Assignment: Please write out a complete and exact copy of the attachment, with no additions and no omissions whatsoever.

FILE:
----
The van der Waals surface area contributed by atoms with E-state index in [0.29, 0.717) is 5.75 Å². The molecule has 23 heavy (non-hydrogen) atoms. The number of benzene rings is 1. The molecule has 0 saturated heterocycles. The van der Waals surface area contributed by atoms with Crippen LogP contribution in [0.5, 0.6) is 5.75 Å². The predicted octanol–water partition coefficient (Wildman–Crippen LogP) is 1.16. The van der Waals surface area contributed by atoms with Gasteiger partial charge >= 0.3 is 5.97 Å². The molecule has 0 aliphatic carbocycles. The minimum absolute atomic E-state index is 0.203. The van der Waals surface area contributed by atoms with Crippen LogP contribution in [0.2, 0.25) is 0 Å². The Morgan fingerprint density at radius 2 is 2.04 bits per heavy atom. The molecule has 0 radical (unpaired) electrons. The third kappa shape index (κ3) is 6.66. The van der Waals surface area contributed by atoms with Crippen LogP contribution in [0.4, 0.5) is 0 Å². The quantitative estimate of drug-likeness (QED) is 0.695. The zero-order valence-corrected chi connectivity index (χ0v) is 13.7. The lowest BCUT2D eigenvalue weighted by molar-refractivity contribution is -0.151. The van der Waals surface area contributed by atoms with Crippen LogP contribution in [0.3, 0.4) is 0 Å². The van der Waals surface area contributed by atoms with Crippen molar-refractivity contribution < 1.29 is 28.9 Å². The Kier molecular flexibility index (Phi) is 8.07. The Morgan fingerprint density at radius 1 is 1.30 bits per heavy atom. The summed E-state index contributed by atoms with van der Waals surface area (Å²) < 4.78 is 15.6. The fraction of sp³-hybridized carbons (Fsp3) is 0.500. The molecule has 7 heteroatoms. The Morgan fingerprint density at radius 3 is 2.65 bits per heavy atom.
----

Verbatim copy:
The van der Waals surface area contributed by atoms with E-state index in [0.29, 0.717) is 5.75 Å². The molecule has 23 heavy (non-hydrogen) atoms. The number of benzene rings is 1. The molecule has 0 saturated heterocycles. The van der Waals surface area contributed by atoms with Crippen LogP contribution in [0.5, 0.6) is 5.75 Å². The predicted octanol–water partition coefficient (Wildman–Crippen LogP) is 1.16. The van der Waals surface area contributed by atoms with Gasteiger partial charge >= 0.3 is 5.97 Å². The molecule has 0 aliphatic carbocycles. The minimum absolute atomic E-state index is 0.203. The van der Waals surface area contributed by atoms with Crippen LogP contribution in [0.2, 0.25) is 0 Å². The Morgan fingerprint density at radius 2 is 2.04 bits per heavy atom. The molecule has 0 radical (unpaired) electrons. The third kappa shape index (κ3) is 6.66. The van der Waals surface area contributed by atoms with Crippen LogP contribution in [0.4, 0.5) is 0 Å². The quantitative estimate of drug-likeness (QED) is 0.695. The zero-order valence-corrected chi connectivity index (χ0v) is 13.7. The lowest BCUT2D eigenvalue weighted by molar-refractivity contribution is -0.151. The van der Waals surface area contributed by atoms with Crippen LogP contribution in [0.3, 0.4) is 0 Å². The van der Waals surface area contributed by atoms with Crippen molar-refractivity contribution < 1.29 is 28.9 Å². The Kier molecular flexibility index (Phi) is 8.07. The Morgan fingerprint density at radius 1 is 1.30 bits per heavy atom. The summed E-state index contributed by atoms with van der Waals surface area (Å²) < 4.78 is 15.6. The fraction of sp³-hybridized carbons (Fsp3) is 0.500. The molecule has 7 heteroatoms. The Morgan fingerprint density at radius 3 is 2.65 bits per heavy atom.